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Mendelssohn violin CDA68322
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Felix Mendelssohn (1809-1847)
Violin Sonata in F major (1838)
Violin Sonata in F minor, Op. 4 (1823)
Violin Sonata in F major (1820)
Violin Sonata in D (fragment, probably late 1820s)
Alina Ibragimova (violin)
CÚdric Tiberghien (piano)
rec. 2021, St Silas the Martyr, Kentish Town, London
HYPERION CDA68322 [67]

Alina Ibragimova and CÚdric Tiberghien are well established duo partners, and this lovely disc of Mendelssohn’s violin sonatas confirms how well they work together. The disc gives us the composer’s complete violin sonatas, ranging beyond the single one he published to include works he left in manuscript form; and it presents them in, if you like, reverse order, the last-composed sonata presented first, and the earliest presented last.

The 1838 sonata is a real treat. The opening is gloriously ebullient, playing to all of Tiberghien’s muscular strengths as a pianist - he positively bounds through the chords of the opening Allegro vivace - and Ibragimova meets him with tone that is vigorous and rich. The tone of both, however, is marvelously sensitive, and a singing lyricism pervades the whole thing. That carries on into the hymn-like Adagio, beautiful in its stillness, and it even manages to remain a keynote through the helterskelter finale. It’s marked Assai vivace and here it feels like it as the piano and violin chase one another’s lines like scampering puppies. It’s an exhilarating listen, refreshing and clear, and it makes you wonder why on earth the composer never took it beyond the manuscript stage.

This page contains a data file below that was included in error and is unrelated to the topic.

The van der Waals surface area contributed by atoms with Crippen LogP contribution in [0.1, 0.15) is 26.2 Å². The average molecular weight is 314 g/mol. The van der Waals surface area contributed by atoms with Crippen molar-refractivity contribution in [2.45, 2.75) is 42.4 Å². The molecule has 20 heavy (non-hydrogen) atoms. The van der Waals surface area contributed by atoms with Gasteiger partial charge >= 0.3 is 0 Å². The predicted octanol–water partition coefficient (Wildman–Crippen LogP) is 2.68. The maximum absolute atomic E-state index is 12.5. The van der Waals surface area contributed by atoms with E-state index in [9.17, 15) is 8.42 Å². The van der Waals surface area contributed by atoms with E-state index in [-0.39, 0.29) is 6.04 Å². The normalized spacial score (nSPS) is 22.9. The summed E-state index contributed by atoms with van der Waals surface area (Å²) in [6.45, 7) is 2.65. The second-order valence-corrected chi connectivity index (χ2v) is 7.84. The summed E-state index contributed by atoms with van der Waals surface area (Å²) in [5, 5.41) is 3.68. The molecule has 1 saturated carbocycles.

The opening of the F minor sonata, the only one the composer published, couldn’t be any more different. Here Ibragmiova’s unaccompanied violin sings out a solo line of exquisite tragedy, her lyrical keening joined later by Tiberghien, who sounds like a different pianist as he gently pads out the piano’s supportive chords. This alone is proof of what an excellent team this pair make: if you can touch heights of joy and depths of sorrow within a couple of tracks then there’s little else you can’t do.

That same sense of soulful cantabile permeates the major key slow movement, still shot through with longing for all its beauty, The finale is urgent and searching, with delicacy and lightness that isn’t a million miles away from the fairy music of A Midsummer Night’s Dream, albeit with less innocence and with darker drama.

The 1820 sonata - written when the composer was only 11 years old! - is remarkably assured, and Ibragimova and Tiberghien pay it the compliment of taking it seriously. The slow movement is a simple but delicate set of variations, and the finale is another tail-chasing-scamper movement, not that unlike that of the 1838 sonata’s finale, suggesting that the composer had a lyrical streak that ran through his whole career like a stick of rock.

The final curiosity is a fragment that dates from the late 1820s. The (excellent) booklet notes suggest that it shows the influence that Beethoven had begun to exert on the composer, not least because, like Beethoven’s Kreutzer Sonata, it begins with a protracted Adagio, though Mendelssohn’s slow introduction is much more comforting and less disconcerting than Beethoven’s. There then follows a charging Allegro that brings Tiberghien and Ibragimova back to the surging muscularity with which the disc began in the 1838 sonata, giving the whole recital a pleasing circularity.

The warmth of tone is wonderful throughout, and the recorded sound captures it beautifully, the church of St Silas the Martyr putting a welcoming bloom around the sound without ever giving it too much resonance.

Simon Thompson

Previous review: Dominy Clements

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